It's nice to take a rest occasionally, isn't it? I do miss the action, though.
A have been asked to reflect upon the T-Mobile tactical 'blunder', and why the Italians always seem to falter at Le Tour, so I will!
Firstly, with regard to T-Mobile, they were probably too confident. They had multiple options to play, with so many guys up high in GC, so they attacked earlier rather than later thinking they could launch at least twice. Whereas Phonak only had one shot at it - Floyd - and couldn't attack early without risking losing everything. Same for Cadel. He has to be conservative and keep his powder dry until the last moment as he risks everything with any attack. I don't think we've yet seen the best of Cadel, or Sastre either. They missed the key final Leipheimer attack and couldn't - or perhaps decided not to - bury themselves and bridge the gap. Cadel knew he had time up his sleeve over all of these guys bar Landis, after all, so why waste the effort when a win was unlikely?
In hindsight it'd have been better for T-Mobile to wait - maybe - but then Menchov would've just saved his guys the trouble and hitched a ride on T-Mobile instead. Maybe Rasmussen, Menchov and company would've then won the stage with an attack in the last 2 kilometres, dropping a depleted T-Mobile in any case. At least T-Mobile took action and shed a few riders, making it clearer who was really in with a show. If they had waited maybe Mick Rogers wouldn't have lost so much time. But If Kloden hadn't cramped maybe he would've been up there anyway and we wouldn't be criticising their tactics at all?
I would've said the Giro was usually a better race with more attacking riding, but this Tour is shaping up as an exception. I don't really know why the Italians falter so spectactularly at Le Tour but have some ideas. (It seems hotter in July, for starters!) Pantani was an exception but so many of the Italians seem to have a problem that it's almost a national disease come July. In defence one could say that the Italians have already raced the Giro in May - it is their national tour after all - so they are probably depleted and less motivated, certainly less so than the French riders and les Anglos. Only the truly great riders back up and win both races, like Roche and Hinault. Armstrong didn't even try, which gives you a hint of the difficulty. Basso almost pulled it off last year, but few Italians take the tour as seriously as the Giro, especially when they are in Italian teams (which of course CSC isn't). Some riders who do well in Le Tour say that the Giro isn't as hard, that the competition in July is fiercer, but you rarely see 'em actually winning in May, either!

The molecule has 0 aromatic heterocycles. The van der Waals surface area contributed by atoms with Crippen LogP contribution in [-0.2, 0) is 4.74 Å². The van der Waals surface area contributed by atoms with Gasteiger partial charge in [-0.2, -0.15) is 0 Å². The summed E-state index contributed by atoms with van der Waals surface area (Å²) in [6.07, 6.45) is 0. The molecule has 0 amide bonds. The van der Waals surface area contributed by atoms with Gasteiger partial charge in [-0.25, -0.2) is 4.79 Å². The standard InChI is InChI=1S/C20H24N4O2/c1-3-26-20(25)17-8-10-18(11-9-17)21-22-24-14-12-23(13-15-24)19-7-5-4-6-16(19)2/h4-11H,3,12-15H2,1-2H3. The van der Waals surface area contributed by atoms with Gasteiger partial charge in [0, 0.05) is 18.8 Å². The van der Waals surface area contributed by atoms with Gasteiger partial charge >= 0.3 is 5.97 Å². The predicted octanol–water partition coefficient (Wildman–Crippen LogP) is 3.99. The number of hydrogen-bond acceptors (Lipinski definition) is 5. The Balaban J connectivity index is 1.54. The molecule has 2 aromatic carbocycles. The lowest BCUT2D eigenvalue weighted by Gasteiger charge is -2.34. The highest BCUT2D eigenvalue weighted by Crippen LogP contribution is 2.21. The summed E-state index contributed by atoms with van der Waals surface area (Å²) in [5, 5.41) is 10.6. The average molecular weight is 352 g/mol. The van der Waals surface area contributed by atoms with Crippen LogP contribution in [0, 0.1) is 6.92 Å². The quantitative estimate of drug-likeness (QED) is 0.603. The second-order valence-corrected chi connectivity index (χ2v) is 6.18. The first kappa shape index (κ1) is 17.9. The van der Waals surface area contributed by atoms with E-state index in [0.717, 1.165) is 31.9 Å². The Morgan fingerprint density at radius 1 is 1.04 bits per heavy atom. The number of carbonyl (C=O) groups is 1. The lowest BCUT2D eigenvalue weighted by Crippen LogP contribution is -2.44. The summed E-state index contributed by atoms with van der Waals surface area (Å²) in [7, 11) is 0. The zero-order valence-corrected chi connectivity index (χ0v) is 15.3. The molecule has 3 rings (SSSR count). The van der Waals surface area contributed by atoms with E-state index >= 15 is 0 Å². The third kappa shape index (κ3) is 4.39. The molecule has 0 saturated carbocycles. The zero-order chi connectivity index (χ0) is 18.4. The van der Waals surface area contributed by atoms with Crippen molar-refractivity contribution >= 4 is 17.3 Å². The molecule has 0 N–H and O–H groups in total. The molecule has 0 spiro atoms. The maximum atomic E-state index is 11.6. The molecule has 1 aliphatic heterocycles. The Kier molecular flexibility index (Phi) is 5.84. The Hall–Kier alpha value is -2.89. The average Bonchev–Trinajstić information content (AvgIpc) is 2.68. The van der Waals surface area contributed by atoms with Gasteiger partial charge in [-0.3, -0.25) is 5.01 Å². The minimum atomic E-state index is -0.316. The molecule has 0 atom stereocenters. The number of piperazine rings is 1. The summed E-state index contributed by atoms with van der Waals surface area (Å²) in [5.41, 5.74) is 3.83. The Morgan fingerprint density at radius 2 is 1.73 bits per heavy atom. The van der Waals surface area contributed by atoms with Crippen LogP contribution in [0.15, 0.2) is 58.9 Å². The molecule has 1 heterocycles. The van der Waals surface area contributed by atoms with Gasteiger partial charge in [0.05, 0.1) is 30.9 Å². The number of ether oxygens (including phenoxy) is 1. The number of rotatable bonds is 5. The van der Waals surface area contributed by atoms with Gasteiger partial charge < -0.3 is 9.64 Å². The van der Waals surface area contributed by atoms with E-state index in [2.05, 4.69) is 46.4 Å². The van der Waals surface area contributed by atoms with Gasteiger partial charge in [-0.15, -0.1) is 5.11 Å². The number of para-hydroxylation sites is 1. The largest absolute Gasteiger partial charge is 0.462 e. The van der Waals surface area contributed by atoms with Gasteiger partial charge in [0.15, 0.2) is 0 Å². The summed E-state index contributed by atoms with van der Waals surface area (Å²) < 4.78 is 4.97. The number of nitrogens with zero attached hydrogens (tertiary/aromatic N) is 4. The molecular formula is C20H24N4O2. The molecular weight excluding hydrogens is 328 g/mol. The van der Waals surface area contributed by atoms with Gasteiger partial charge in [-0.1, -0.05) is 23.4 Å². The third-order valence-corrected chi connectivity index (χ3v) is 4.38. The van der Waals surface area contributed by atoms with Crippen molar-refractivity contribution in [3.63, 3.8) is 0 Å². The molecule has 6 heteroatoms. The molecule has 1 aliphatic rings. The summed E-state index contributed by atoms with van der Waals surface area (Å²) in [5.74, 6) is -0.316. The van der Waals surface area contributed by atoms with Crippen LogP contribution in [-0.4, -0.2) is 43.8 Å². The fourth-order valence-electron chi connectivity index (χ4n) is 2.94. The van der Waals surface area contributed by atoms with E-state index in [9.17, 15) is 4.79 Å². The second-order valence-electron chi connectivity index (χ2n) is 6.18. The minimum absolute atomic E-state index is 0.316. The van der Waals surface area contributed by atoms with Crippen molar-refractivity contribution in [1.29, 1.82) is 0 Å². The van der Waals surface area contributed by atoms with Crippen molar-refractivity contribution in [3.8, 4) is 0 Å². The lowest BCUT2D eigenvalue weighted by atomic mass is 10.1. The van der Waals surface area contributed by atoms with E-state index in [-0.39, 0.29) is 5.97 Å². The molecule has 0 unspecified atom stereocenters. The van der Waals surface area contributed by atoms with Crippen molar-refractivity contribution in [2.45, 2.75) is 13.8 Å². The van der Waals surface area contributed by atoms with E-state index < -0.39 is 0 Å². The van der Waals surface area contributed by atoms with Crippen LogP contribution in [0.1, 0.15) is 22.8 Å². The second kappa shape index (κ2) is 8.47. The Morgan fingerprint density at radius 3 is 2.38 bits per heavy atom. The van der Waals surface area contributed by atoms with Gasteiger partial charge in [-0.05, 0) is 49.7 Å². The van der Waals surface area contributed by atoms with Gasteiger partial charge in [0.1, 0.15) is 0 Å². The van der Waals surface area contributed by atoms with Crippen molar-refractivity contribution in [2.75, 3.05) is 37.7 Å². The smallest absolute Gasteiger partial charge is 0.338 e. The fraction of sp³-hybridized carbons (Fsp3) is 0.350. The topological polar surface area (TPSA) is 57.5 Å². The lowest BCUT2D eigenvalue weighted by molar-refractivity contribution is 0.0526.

As well, this year's Tour has started on some seriously flat roads and has favoured the TT specialists especially, so the Italian mountain goats have had a tough time just getting to the mountain stages intact. Look how much time non-Italian Rasmussen has lost. It's rare to find a climber who can survive the flat sprinters stages and do well at TTs. Hincapie has trained for the climbs and made the same fall from grace. This year's race is made for the TTer who can climb as well - a rare breed. And once you've lost that much time in these long hot stages your motivation to get it back in the Alps may depend on how your team is feeling as well as how likely it is that you'll get enough time back to make up for what you've already lost. The Giro is more of a climbers race in that respect, with even the flat stages having significant hills. We may see the Italians having a crack at the Alps but it'll be for pride and a stage win. Most of 'em are now so far back that that's about the best we can hope for!
That's it from me!